By Julian Lee
The first U.S. sanctions have been reimposed on Iran with little sign of either side softening its position. Curbs on oil exports will follow in early November and the effect will be bigger and swifter than last time around. Oil forecasters don’t seem to have grasped that yet.
There’s no doubt that President Donald Trump will be tougher on Iran than Barack Obama was, with no gradual ratcheting-up of pressure. Importers are expected to have tapered off oil purchases by Nov. 5, when the curbs come into effect.
Any waivers granted to buyers will still require much bigger cuts than they did last time, when a 20 percent reduction every six months was enough to win exemption from retaliation. And this time, Iran’s exports of condensates, a light form of crude extracted from gas fields, will be covered by the sanctions.
It doesn’t matter that European governments oppose Trump’s withdrawal from the Iran nuclear deal. Politicians and bureaucrats may work on “the continuation of Iran’s exports of oil and gas,” but it’s companies, not governments, that buy Iran’s oil. The threat of exclusion from the U.S. market and banking system is enough to stop them buying it, international shipping companies from moving it and insurers from covering that trade.
So what would the loss of Iranian oil exports look like?
In July, crude and condensate exports were already down by 430,000 barrels a day, or 15 percent, from their levels in April, the month before Trump announced the start of the sanctions process – and the curbs haven’t even come into effect yet.
Royal Dutch Shell Plc and Total SA have stopped buying. Other European refiners will surely follow. By July, EU crude imports from Iran were down by around 220,000 barrels, or 41 percent, from April. Don’t be surprised to see them drop to zero by November.
Turkey shows a similar split between politicians and companies. While Economy Minister Nihat Zeybekci says U.S. sanctions aren’t binding, imports of Iranian crude by Tupras Turkiye Petrol Rafinerileri AS are down 45 percent from April.
In Asia, Iran’s biggest market, South Korea has stopped buying both crude and condensate since late June. This is critical, because the Koreans are the top buyers of its condensate, accounting for more than 50 percent of shipments over the 12 months through June.
Condensate deliveries to the United Arab Emirates also appear to have stalled: The last two shipments are still waiting to discharge, and Emirates National Oil Co., the Dubai-based buyer, has been sourcing supplies from places as distant as Algeria, Equatorial Guinea, the U.S. and the Russian Arctic.
Japan won’t defy the U.S., either. Its imports of Iranian crude plunged under the Obama sanctions and rebounded only modestly when they were relaxed in 2016. Although officials are still talking to their U.S. counterparts, companies don’t expect to receive waivers and imports could fall to zero before November.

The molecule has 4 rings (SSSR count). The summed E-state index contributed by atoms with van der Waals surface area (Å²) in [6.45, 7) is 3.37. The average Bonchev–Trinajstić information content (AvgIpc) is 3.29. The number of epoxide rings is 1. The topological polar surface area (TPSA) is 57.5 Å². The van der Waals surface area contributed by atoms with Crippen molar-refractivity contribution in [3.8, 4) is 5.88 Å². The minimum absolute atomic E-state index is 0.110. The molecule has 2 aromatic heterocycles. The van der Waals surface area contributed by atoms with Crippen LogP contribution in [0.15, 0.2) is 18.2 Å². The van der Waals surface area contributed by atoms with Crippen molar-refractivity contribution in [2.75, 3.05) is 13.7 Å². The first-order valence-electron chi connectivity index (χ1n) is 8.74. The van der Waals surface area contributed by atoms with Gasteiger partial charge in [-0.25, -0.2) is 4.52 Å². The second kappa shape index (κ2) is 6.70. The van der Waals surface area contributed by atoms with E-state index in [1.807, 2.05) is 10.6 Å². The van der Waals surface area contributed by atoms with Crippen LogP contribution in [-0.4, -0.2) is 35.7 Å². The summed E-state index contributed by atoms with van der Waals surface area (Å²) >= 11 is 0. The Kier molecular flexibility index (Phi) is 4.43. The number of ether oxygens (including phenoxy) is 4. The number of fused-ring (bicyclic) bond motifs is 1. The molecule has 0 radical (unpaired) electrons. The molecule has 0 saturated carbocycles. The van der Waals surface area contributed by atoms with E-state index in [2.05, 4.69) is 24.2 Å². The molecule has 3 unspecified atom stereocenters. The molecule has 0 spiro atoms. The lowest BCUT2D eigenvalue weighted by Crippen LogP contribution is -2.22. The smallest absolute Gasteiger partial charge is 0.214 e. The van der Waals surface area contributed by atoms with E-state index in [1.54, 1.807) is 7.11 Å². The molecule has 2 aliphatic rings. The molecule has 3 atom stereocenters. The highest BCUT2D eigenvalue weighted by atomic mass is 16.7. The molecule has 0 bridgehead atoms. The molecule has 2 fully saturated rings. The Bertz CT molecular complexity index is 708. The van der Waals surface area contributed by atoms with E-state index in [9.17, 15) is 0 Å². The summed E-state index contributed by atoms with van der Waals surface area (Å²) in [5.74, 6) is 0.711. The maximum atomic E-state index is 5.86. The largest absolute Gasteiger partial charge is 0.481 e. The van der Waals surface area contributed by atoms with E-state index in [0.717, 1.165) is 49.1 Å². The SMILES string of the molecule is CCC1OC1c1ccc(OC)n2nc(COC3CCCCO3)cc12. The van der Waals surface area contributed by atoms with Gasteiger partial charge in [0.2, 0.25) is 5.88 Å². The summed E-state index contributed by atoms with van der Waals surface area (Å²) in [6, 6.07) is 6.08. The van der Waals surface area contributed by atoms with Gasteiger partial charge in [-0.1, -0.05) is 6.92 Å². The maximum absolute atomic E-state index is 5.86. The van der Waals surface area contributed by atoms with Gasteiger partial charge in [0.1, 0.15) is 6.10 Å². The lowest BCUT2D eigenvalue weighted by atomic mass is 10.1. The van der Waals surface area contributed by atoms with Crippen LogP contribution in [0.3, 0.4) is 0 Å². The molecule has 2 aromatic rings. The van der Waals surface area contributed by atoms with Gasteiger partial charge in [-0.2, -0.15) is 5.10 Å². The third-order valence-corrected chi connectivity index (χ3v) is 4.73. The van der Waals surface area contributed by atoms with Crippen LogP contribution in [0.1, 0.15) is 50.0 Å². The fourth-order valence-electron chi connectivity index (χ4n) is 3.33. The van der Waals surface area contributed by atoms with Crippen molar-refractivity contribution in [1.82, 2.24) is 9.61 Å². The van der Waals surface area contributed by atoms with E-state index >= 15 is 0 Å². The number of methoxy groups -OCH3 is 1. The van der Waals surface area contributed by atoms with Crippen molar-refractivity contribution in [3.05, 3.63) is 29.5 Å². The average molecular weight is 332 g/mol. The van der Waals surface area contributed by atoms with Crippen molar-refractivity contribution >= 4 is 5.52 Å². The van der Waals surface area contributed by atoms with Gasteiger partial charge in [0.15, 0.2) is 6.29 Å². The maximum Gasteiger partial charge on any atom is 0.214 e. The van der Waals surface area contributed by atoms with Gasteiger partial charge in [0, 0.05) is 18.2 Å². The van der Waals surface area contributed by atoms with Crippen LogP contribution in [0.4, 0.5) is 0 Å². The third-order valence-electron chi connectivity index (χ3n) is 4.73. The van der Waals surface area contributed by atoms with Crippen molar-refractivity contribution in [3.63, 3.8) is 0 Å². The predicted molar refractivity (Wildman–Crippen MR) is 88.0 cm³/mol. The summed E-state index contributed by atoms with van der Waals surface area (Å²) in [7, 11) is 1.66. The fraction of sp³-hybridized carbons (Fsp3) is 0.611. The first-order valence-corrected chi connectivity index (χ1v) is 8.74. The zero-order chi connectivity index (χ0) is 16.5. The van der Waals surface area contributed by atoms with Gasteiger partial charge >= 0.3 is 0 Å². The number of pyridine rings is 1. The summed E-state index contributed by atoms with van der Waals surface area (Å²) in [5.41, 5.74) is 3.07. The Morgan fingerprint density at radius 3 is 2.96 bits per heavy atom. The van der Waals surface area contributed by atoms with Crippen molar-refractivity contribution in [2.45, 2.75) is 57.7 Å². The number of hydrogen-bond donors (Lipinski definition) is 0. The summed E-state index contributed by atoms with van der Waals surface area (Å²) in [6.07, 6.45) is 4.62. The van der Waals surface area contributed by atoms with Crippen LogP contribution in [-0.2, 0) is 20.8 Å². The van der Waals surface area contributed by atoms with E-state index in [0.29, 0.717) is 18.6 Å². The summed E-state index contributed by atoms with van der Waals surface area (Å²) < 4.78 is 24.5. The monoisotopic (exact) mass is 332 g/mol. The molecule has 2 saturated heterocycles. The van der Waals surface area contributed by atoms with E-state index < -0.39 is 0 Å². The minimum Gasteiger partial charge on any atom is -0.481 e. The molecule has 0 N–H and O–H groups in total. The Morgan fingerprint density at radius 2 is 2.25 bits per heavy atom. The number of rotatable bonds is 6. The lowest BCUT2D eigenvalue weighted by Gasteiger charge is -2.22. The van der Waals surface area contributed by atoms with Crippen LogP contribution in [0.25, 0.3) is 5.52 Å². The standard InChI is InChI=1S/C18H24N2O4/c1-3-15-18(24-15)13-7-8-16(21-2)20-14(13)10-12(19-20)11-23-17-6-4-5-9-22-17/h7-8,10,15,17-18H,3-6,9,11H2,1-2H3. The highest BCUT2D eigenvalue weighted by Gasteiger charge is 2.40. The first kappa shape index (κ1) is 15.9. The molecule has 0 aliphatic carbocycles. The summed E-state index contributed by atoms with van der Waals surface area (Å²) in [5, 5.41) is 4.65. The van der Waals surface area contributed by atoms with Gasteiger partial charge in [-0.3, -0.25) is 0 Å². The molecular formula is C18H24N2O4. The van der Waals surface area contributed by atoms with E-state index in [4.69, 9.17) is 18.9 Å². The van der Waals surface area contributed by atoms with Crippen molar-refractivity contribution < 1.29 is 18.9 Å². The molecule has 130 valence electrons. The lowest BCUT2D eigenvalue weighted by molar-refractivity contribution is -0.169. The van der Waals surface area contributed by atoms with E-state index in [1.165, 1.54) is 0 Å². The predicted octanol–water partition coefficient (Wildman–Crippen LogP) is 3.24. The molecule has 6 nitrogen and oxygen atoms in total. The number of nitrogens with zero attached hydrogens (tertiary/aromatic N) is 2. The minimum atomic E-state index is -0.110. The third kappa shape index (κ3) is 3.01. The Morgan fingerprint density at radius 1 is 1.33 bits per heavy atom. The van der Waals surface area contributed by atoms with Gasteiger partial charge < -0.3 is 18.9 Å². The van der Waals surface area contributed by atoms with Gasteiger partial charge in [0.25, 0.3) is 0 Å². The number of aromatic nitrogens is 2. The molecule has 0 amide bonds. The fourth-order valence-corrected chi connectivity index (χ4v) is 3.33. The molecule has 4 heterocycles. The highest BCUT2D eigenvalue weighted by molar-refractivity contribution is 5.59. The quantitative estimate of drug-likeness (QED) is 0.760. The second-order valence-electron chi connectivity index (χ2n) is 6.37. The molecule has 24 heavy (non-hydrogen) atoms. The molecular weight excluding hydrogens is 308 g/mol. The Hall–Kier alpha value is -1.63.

That leaves India and China. Neither has cut purchases yet – indeed, India has boosted them, with much of the extra apparently going into storage at Mangalore. This may be temporary, though, if refiners are building stockpiles ahead of anticipated shortages. Hindustan Petroleum Corp. is unlikely to buy any more Iranian oil until India gets a waiver from the U.S., and the oil ministry has asked refiners to tread carefully.
Indian officials still hope for at least partial relief, arguing that cutting imports to zero isn’t feasible. It’s possible to imagine an arrangement in which India could buy a reduced volume of Iranian oil in return for a pledge to take more from the U.S. A halving of its purchases from Iran is possible, and might be enough to secure an initial waiver.
China, seen by some as stepping in to mop up Iranian crude shunned elsewhere, has said that while it won’t cut purchases, it won’t boost them either. July shipments of crude and condensate were up by 105,000 barrels a day, or 14 percent, compared with April, but they may decline now that U.S. crude has been removed from a list of good targeted by Chinese tariffs.
Where does all this leave us? Under Obama, Iran’s crude and condensate exports fell by around 1.2 million barrels a day over a period of about two years. Under his successor it looks like the decline will be bigger and faster, even without the political support of U.S. allies.
It’s easy to see another million barrels a day disappearing by November on top of the 430,000 barrels already lost. A halt in shipments to Europe, the U.A.E. and Japan, and a halving of flows to India, would reduce Iranian exports by almost 1.5 million barrels a day over six months.
The market needs to get its head around this.
Source: Economic Times